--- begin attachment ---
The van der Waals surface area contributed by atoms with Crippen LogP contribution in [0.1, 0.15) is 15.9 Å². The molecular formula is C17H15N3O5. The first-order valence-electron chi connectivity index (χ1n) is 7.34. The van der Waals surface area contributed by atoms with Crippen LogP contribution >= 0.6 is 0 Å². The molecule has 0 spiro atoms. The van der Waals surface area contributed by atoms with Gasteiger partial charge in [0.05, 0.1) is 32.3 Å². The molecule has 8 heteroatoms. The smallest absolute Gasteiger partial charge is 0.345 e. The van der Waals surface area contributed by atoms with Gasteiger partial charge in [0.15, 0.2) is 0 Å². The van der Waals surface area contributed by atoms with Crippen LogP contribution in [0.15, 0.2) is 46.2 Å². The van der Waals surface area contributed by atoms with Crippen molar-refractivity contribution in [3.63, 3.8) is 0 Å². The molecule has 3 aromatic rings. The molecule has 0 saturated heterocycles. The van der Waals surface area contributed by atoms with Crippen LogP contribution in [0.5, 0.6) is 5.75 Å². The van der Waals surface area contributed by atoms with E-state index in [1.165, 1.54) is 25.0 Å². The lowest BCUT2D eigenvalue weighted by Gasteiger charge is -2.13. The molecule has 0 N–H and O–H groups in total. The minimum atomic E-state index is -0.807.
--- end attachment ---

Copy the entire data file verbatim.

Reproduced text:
The van der Waals surface area contributed by atoms with Crippen LogP contribution in [0.1, 0.15) is 15.9 Å². The molecular formula is C17H15N3O5. The first-order valence-electron chi connectivity index (χ1n) is 7.34. The van der Waals surface area contributed by atoms with Crippen LogP contribution >= 0.6 is 0 Å². The molecule has 0 spiro atoms. The van der Waals surface area contributed by atoms with Gasteiger partial charge in [0.05, 0.1) is 32.3 Å². The molecule has 8 heteroatoms. The smallest absolute Gasteiger partial charge is 0.345 e. The van der Waals surface area contributed by atoms with Gasteiger partial charge in [0.15, 0.2) is 0 Å². The van der Waals surface area contributed by atoms with Crippen LogP contribution in [0.15, 0.2) is 46.2 Å². The van der Waals surface area contributed by atoms with Crippen molar-refractivity contribution in [3.63, 3.8) is 0 Å². The molecule has 3 aromatic rings. The molecule has 0 saturated heterocycles. The van der Waals surface area contributed by atoms with Crippen LogP contribution in [0.5, 0.6) is 5.75 Å². The van der Waals surface area contributed by atoms with E-state index in [1.165, 1.54) is 25.0 Å². The lowest BCUT2D eigenvalue weighted by Gasteiger charge is -2.13. The molecule has 0 N–H and O–H groups in total. The minimum atomic E-state index is -0.807.